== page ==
For another thing, the effect seems enormous. Let’s assume that the sales figures were correct, and that it did indeed drop from 55,000 daily readers to 12,000. If all 43,000 daily readers who stopped taking The Sun immediately became Europhiles overnight that would represent about 3% of the total population of Merseyside.

If we only look at the population of Liverpool itself – around the 450,000 mark – it’s about 10%, but the study does say it’s looking at Merseyside sales. And, still, it would need pretty much every single former Sun reader to have started as a Eurosceptic and become a Europhile for the 8 to 15% figure to make sense.

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This doesn’t mean it’s not true. You could tell some complex story about knock-on effects: several people reading the same newspaper, or the Eurosceptic at the pub suddenly going quiet and no longer spreading the word to his or her friends. But I am sceptical.

Of course, we still need to explain why Merseyside started out as more Eurosceptic than the country at large and ended up less. I could reach for my favourite explanation, which is “a lot of this stuff is essentially random and any explanation will be post-hoc storytelling”. But I think I might indulge in some post-hoc storytelling of my own, actually.

Liverpool is, traditionally, a hugely Labour city; of the 15 Merseyside constituencies, 12 are held by Labour, and two by former Labour MPs who have left the party since 2017; the seaside area of Southport, which is well to the north of the city, is the only one held by a Tory.

Liverpool seriously hates the Tories and it especially hates Margaret Thatcher. In the 1975 referendum, the Conservative party – led by Thatcher – largely backed a Yes vote to join the EU; the governing Labour party, led by Prime Minister Harold Wilson, was split. Wilson backed Yes but (as in the 2016 referendum) Cabinet collective responsibility was put aside and several ministers campaigned for No.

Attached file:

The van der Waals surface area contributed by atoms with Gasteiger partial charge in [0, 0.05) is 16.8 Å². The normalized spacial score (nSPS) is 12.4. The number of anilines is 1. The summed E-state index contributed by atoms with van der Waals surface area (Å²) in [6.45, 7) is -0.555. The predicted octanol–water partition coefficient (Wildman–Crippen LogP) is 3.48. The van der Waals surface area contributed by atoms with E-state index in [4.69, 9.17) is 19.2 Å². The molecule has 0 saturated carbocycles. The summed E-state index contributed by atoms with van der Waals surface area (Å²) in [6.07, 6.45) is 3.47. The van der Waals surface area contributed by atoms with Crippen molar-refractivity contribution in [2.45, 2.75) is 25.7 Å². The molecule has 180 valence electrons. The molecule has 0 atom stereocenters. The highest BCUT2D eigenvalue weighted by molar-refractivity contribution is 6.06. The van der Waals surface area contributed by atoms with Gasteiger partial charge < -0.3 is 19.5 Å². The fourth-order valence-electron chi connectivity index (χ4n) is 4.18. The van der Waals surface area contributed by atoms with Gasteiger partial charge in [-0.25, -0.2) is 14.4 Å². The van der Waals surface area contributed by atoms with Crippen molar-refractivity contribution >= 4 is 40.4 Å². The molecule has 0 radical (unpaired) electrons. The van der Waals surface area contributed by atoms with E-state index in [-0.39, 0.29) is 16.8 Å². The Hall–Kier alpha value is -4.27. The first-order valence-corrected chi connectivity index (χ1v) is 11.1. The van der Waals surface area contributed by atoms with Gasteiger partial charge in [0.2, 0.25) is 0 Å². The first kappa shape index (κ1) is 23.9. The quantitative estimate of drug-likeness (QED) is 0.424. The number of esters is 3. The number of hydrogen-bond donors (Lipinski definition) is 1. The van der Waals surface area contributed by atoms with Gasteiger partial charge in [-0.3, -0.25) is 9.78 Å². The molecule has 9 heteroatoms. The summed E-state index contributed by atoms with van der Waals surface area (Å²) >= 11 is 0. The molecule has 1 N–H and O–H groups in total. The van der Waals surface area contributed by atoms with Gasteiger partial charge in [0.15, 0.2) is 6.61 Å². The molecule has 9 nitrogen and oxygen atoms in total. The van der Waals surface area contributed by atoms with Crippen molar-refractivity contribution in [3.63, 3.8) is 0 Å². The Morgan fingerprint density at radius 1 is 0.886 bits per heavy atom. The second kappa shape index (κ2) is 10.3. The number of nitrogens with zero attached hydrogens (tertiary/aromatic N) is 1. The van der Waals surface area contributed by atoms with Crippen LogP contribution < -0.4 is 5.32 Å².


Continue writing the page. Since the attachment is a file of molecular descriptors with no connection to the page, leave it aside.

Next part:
In general, throughout the 1970s and 1980s, Labour was the more Eurosceptic of the two main parties. And, in Liverpool in particular, the Labour council was heavily influenced by Derek Hatton of the Militant Tendency, who voted No in 1975. It was only in 1983 that Neil Kinnock made Labour explicitly pro-Europe, but Militant and Bennite Labourites still fought back (Denis Healey and others formed the Labour Against The Euro group as late as 2002, although that was specifically against joining the single currency). Meanwhile, Tory Eurosceptics became ever more vocal over the same period.

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I can’t find a way of plotting levels of Labour Euroscepticism, but you could easily tell a story in which Liverpool’s wariness of European integration decreases at the same rate that Labour’s does, until around the John Major period when Conservatives were tearing themselves apart over Europe. At this point, even the previously Europhile Thatcher has swapped teams.

Suddenly, if you’re a Labour-voting Liverpudlian, you see that the hated Tories are associated with the anti-Europe side and Labour with the pro. So you answer the polling question accordingly.

Is that really what happened? Maybe? It’s a just-so story I came up with a few minutes ago. All we really know is that Merseyside shed its Euroscepticism more quickly than the rest of the country. That’s hardly surprising, in itself – it’s an ethnically diverse, cosmopolitan port city, it has three universities, it’s proudly Left-wing; I’m not sure there’s anything to explain.

But we like explanations, and we particularly like explanations that provide us with a clear antagonist who we can blame. After all, if the boycott made Liverpool pro-Europe, then The Sun made the rest of the country anti-Europe, and we can blame it for the referendum result. And in these Brexit-riven days, people will cling to this, even though the study doesn’t prove it was The Sun wot dun it.